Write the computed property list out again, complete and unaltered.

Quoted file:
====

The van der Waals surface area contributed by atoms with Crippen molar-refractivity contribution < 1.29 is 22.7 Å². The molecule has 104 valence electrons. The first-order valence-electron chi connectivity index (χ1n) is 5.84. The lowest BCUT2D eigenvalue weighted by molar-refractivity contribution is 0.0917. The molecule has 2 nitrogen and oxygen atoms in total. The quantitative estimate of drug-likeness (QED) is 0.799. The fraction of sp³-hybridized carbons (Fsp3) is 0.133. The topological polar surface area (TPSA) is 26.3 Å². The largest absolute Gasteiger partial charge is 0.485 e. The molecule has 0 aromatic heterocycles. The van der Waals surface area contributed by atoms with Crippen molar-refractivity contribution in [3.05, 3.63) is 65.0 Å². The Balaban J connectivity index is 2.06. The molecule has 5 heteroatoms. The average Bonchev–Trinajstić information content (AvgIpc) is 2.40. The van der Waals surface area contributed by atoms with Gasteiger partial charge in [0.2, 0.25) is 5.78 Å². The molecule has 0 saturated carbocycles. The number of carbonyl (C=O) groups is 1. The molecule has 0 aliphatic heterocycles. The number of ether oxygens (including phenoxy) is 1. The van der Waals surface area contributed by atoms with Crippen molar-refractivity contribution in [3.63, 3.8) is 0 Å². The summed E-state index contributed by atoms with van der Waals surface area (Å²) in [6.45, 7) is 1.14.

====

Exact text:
The van der Waals surface area contributed by atoms with Crippen molar-refractivity contribution < 1.29 is 22.7 Å². The molecule has 104 valence electrons. The first-order valence-electron chi connectivity index (χ1n) is 5.84. The lowest BCUT2D eigenvalue weighted by molar-refractivity contribution is 0.0917. The molecule has 2 nitrogen and oxygen atoms in total. The quantitative estimate of drug-likeness (QED) is 0.799. The fraction of sp³-hybridized carbons (Fsp3) is 0.133. The topological polar surface area (TPSA) is 26.3 Å². The largest absolute Gasteiger partial charge is 0.485 e. The molecule has 0 aromatic heterocycles. The van der Waals surface area contributed by atoms with Crippen molar-refractivity contribution in [3.05, 3.63) is 65.0 Å². The Balaban J connectivity index is 2.06. The molecule has 5 heteroatoms. The average Bonchev–Trinajstić information content (AvgIpc) is 2.40. The van der Waals surface area contributed by atoms with Gasteiger partial charge in [0.2, 0.25) is 5.78 Å². The molecule has 0 saturated carbocycles. The number of carbonyl (C=O) groups is 1. The molecule has 0 aliphatic heterocycles. The number of ether oxygens (including phenoxy) is 1. The van der Waals surface area contributed by atoms with Crippen molar-refractivity contribution in [3.63, 3.8) is 0 Å². The summed E-state index contributed by atoms with van der Waals surface area (Å²) in [6.45, 7) is 1.14.